The MOMIT project aims at developing and demonstrating a new use of remote sensing technologies for railway infrastructure monitoring. Here, Valeria Donzelli, Project Coordinator, explains how the solutions to come from the project will support the maintenance and prevention processes within the infrastructure management lifecycle.
07 June 2019
The Swiss Data Cube (SDC) is an innovative technology that gathers all available satellite images from the American Landsat program and the European Sentinel 1 and 2.
Scientists are developing a satellite system to record the temperatures of individual fields of crops.
The aim is to survey land temperatures to estimate water-use by plants and to show how they transfer that water back to the atmosphere.
07 June 2019
Dramatic changes in the shape of the Antarctic ice sheet have become emblematic of the climate crisis. And, in deference to the critical role that satellites play in measuring and monitoring Antarctic glaciology, seven areas of fast-flowing ice on the Antarctic Peninsula have been named after Earth observation satellites.
06 June 2019
Land is the foundation of our society and an extremely important source of economic activity. Land is also vital for filtering our water and hosting the biodiversity that helps sustain our livelihood. Efficient land monitoring is crucial to ensure rational and sustainable use of this precious resource.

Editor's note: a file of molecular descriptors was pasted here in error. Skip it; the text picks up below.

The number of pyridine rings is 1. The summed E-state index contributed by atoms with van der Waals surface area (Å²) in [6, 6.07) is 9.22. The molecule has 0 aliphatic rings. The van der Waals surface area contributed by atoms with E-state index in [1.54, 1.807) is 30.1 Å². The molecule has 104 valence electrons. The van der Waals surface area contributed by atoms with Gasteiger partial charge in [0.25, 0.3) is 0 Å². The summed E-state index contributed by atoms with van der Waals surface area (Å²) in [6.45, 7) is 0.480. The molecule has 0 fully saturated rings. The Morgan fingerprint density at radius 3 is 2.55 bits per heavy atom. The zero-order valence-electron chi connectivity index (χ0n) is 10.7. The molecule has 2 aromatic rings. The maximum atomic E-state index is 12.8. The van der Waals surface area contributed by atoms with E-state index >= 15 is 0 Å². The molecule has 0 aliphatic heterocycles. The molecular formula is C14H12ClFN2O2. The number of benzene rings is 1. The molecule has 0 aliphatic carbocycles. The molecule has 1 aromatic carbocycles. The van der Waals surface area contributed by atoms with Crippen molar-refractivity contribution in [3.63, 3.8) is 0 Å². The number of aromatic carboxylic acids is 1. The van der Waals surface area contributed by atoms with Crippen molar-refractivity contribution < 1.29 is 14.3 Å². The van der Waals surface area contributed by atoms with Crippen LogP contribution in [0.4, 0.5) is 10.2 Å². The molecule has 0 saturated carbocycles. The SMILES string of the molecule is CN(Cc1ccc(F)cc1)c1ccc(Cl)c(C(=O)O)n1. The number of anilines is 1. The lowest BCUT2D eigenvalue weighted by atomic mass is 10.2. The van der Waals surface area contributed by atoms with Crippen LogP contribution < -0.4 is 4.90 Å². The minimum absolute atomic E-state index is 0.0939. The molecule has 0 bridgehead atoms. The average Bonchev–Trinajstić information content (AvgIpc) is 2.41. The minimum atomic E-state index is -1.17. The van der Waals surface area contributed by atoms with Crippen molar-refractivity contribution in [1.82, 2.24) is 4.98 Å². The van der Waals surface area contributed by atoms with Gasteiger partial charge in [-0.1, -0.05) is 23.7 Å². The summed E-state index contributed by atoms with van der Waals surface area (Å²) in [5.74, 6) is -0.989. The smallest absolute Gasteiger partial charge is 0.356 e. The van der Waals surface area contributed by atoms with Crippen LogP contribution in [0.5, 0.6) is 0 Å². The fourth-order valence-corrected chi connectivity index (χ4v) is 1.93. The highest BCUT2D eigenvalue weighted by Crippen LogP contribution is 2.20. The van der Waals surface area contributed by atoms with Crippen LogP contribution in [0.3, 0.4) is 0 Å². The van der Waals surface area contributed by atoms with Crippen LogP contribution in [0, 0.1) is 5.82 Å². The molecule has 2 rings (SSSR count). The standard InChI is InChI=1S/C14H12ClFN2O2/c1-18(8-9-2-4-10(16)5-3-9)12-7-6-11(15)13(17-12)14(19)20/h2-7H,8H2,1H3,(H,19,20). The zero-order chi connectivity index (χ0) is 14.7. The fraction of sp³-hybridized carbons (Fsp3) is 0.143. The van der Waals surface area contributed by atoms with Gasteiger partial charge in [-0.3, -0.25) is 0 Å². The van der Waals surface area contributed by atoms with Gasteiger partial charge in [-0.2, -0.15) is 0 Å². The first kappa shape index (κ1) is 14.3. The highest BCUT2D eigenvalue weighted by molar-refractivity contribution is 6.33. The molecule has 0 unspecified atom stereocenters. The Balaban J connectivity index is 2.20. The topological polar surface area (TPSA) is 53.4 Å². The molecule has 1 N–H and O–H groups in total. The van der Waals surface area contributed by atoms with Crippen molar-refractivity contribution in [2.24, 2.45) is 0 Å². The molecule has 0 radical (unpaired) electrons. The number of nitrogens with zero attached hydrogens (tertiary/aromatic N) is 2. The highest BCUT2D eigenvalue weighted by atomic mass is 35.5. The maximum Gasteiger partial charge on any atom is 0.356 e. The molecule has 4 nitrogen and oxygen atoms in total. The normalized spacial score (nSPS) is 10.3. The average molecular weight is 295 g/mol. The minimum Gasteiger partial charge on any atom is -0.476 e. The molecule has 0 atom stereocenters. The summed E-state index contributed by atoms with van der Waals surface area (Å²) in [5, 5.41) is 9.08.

29 May 2019
Most of us probably wouldn't think of describing snow in terms of its grain size. However, grain size is fundamental to the amount of sunlight that snow reflects back into space – its albedo.
Monitoring rapidly changing intertidal habitats is difficult, Sentinel satellites of the European Union's Copernicus Programme, can potentially be used to observe a site every few days with images that have a spatial resolution down to 10 m.
On the heels of the first definitive signs of the ozone layer recovery last year, an international team of scientists discovered that production and emission of a banned, potent ozone-depleting chemical is on the rise again. A new research finding, published in Nature on 23 May, locates the source region for about half of those new emissions. Since 2013, they found that an increase of about 7000 tons per year of trichlorofluromethane, or CFC-11, added to the atmosphere originates from eastern China.
A new assessment of NASA's record of global temperatures revealed that the agency's estimate of Earth's long-term temperature rise in recent decades is accurate to within less than a tenth of a degree Fahrenheit, providing confidence that past and future research is correctly capturing rising surface temperatures.
With climate change, the Arctic tundra is likely to become drier. Lakes may shrink in size and smaller lakes may even disappear according to a new Dartmouth study. In western Greenland, Kangerlussuaq experienced a 28 percent decrease in the number of smaller lakes (those less than 10,000 square meters) and a 20 percent decrease in total area from 1969 to 2017. Many of the lakes that had disappeared in 1969 have since become vegetated. The findings are published in the Journal of Geophysical Research: Biogeosciences.